The highlight of my SxSW experience this weekend was meeting Tim Berners-Lee, best known as the inventor of the World Wide Web. I took the opportunity to ask Sir Berners-Lee what he thought of social influence metrics like Klout, Kred and PeerIndex.
His response was remarkable, but before I share it with you let me frame the scene.
Sir Berners-Lee is clearly a savant. He is so brilliant he struggled with the bloggy attention he received at the IEEE SxSW reception. When he talk, he gestured somewhat wildly, and was clearly aware of the surrounding cameras. It was exactly how I imagine Einstein would function in this 21st century world of cameras, tweets, and instant access… Like a brilliant wild person forced to live in a zoo.
I immediately recognized time would be short with this man, that he would move on quickly. So I listened intently.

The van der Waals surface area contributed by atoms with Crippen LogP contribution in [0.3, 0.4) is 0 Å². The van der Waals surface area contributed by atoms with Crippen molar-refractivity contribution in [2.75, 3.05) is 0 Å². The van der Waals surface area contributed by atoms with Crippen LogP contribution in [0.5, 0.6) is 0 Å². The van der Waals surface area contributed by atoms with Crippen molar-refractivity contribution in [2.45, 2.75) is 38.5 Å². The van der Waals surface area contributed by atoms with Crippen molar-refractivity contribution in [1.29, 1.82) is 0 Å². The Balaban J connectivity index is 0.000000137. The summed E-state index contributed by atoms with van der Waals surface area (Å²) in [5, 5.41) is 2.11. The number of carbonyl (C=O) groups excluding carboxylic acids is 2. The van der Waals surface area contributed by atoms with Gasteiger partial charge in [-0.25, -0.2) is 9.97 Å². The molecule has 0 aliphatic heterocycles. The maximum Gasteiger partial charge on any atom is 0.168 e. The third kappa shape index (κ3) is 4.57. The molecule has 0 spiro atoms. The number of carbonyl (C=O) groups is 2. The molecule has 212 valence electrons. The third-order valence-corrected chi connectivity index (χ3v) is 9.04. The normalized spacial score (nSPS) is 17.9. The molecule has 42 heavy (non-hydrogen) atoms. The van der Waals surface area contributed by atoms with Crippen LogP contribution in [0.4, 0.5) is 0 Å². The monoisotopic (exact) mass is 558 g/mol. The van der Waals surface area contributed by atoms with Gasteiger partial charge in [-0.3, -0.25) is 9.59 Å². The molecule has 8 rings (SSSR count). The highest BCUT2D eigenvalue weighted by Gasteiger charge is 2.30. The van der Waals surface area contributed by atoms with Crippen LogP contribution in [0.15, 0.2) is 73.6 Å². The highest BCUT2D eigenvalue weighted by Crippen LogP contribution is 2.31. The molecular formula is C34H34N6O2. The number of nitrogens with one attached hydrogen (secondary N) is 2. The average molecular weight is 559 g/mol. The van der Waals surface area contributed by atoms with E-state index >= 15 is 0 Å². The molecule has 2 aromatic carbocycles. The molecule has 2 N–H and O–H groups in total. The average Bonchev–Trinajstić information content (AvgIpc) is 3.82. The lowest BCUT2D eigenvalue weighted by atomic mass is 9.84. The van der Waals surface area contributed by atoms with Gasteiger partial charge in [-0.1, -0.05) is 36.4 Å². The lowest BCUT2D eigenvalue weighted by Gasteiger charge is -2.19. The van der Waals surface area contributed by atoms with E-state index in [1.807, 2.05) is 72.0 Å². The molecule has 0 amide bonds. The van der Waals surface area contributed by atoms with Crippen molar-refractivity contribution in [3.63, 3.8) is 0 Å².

Sir Berners-Lee responded (I am paraphrasing), “Of course, you can look online and quantify everyone in this room by what’s said, and then line them up in a numerical order of magnitude. But how can this number possibly predict all of the things that these people will do, and which ones will have the most impact? You can’t!
“I am very much against these metrics. I don’t see how they make a difference for us.”
He was clearly a bit annoyed by the idea, and his facial expression turned from intense and serious to a bit sour, and even a tad angry.
The statement was brilliantly concise and spot on. Potential is an empty bucket, and past successes — successes that are currently defined and measured by attention online according to these metrics — cannot predict the future.
In fact, we see many people enjoy a singular moment of public success, and then slowly fade to black. Consistent successes over a period of time distinguish true masters in any field. Replicating excellence remains one of the hardest things for any person to achieve.
So that was my minute with Sir Tim Berners-Lee. And just like that he was off to chat with the next adoring geek.
What do you think about Tim Berners-Lee’s view of social scoring metrics?